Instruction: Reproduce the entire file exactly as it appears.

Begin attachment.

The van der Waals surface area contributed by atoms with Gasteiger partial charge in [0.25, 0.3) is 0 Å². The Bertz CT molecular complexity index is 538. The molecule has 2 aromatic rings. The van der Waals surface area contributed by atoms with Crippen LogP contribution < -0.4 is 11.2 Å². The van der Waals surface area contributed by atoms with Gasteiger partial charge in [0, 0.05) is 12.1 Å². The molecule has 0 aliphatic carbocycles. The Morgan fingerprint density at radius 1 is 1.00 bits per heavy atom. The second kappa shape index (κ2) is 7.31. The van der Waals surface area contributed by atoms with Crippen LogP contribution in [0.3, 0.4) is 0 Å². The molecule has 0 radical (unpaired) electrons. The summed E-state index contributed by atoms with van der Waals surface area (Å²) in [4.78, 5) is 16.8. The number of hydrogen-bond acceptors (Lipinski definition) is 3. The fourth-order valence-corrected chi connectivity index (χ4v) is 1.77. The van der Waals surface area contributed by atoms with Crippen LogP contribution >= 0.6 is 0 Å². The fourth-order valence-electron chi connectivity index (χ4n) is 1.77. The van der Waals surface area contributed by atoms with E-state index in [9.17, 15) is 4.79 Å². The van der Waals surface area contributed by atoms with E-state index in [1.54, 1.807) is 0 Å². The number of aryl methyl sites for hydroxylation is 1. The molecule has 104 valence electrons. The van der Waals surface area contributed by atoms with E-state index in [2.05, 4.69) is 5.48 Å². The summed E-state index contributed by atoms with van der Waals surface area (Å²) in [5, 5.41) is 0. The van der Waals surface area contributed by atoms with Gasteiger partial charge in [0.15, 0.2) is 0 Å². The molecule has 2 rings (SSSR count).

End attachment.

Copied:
The van der Waals surface area contributed by atoms with Gasteiger partial charge in [0.25, 0.3) is 0 Å². The Bertz CT molecular complexity index is 538. The molecule has 2 aromatic rings. The van der Waals surface area contributed by atoms with Crippen LogP contribution < -0.4 is 11.2 Å². The van der Waals surface area contributed by atoms with Gasteiger partial charge in [0, 0.05) is 12.1 Å². The molecule has 0 aliphatic carbocycles. The Morgan fingerprint density at radius 1 is 1.00 bits per heavy atom. The second kappa shape index (κ2) is 7.31. The van der Waals surface area contributed by atoms with Crippen LogP contribution in [0.3, 0.4) is 0 Å². The molecule has 0 radical (unpaired) electrons. The summed E-state index contributed by atoms with van der Waals surface area (Å²) in [4.78, 5) is 16.8. The number of hydrogen-bond acceptors (Lipinski definition) is 3. The fourth-order valence-corrected chi connectivity index (χ4v) is 1.77. The van der Waals surface area contributed by atoms with Crippen LogP contribution >= 0.6 is 0 Å². The fourth-order valence-electron chi connectivity index (χ4n) is 1.77. The van der Waals surface area contributed by atoms with E-state index in [9.17, 15) is 4.79 Å². The van der Waals surface area contributed by atoms with E-state index in [1.54, 1.807) is 0 Å². The number of aryl methyl sites for hydroxylation is 1. The molecule has 104 valence electrons. The van der Waals surface area contributed by atoms with E-state index in [2.05, 4.69) is 5.48 Å². The summed E-state index contributed by atoms with van der Waals surface area (Å²) in [5, 5.41) is 0. The van der Waals surface area contributed by atoms with Gasteiger partial charge in [0.15, 0.2) is 0 Å². The molecule has 2 rings (SSSR count).